I have noted that a lot of providers are not aware about the different between a qualification and skills programmes.
Skills programmes tend to be short courses (1 day, a week, a month, etc.), consisting of either one or more unit standards, which when added together can eventually lead to a qualification.
With a Skills programme, a learner can learn a specific amount of work, which consists of a group of unit standards, instead of having to complete an entire qualification as in the case of a Learnership.The exit points of skills programmes are in most instances prescribed by the needs of the learners. This simply means that a skills programmes or unit standards makes a qualification and a qualification must have a minimum of 120 credits.
Well explained. These of course apply to the legacy/historical qualifications on the NQF. The new QCTO qualifications refer to modules, rather than unit standards – and part qualifications rather than skills programmes. It is also worth clarifying that the unit standards in the skills programme should all come from the same qualification (as if the skills programme is a sub-set of the qualification): skills programmes using unit standards from qualification A can never achieve qualificaton B.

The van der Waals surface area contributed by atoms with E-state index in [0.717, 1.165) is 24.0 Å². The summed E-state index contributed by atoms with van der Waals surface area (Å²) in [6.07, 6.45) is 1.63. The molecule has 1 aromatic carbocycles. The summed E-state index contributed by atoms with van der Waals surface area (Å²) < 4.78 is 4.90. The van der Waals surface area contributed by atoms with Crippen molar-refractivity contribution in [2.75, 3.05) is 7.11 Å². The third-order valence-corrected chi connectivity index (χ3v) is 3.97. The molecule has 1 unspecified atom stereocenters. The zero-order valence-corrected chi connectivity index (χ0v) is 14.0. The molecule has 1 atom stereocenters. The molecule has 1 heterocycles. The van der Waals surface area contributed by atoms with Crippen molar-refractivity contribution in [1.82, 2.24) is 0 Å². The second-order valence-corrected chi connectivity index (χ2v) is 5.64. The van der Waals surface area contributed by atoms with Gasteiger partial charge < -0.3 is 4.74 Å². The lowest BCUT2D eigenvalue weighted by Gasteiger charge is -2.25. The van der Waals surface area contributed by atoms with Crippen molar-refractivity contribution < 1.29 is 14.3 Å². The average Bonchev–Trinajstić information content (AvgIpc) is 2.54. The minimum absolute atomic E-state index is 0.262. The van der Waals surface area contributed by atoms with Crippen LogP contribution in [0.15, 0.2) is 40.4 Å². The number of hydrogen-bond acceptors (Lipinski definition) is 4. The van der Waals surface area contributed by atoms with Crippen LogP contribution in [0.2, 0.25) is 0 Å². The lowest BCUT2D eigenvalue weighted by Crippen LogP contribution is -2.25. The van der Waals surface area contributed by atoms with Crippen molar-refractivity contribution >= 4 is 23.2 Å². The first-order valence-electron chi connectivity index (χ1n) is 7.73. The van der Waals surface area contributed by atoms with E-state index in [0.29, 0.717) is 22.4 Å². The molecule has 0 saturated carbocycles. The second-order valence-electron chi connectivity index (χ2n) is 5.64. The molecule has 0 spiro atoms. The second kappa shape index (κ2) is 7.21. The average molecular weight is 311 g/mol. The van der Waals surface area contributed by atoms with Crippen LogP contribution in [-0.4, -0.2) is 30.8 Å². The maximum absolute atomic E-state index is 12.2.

Just to emphasise that a Skills programme need not lead to a single qualification on the NQF – thus the difference between a Skills Programme and a Part Qualification. A skills programme can consist of unit standards drawn from a variety of qualifications (as it is tailored to the workplace need). Thus, depending upon the composition of the Skills Programme a learner may end up with 2 credits towards one qualification, 6 credits towards another, etc.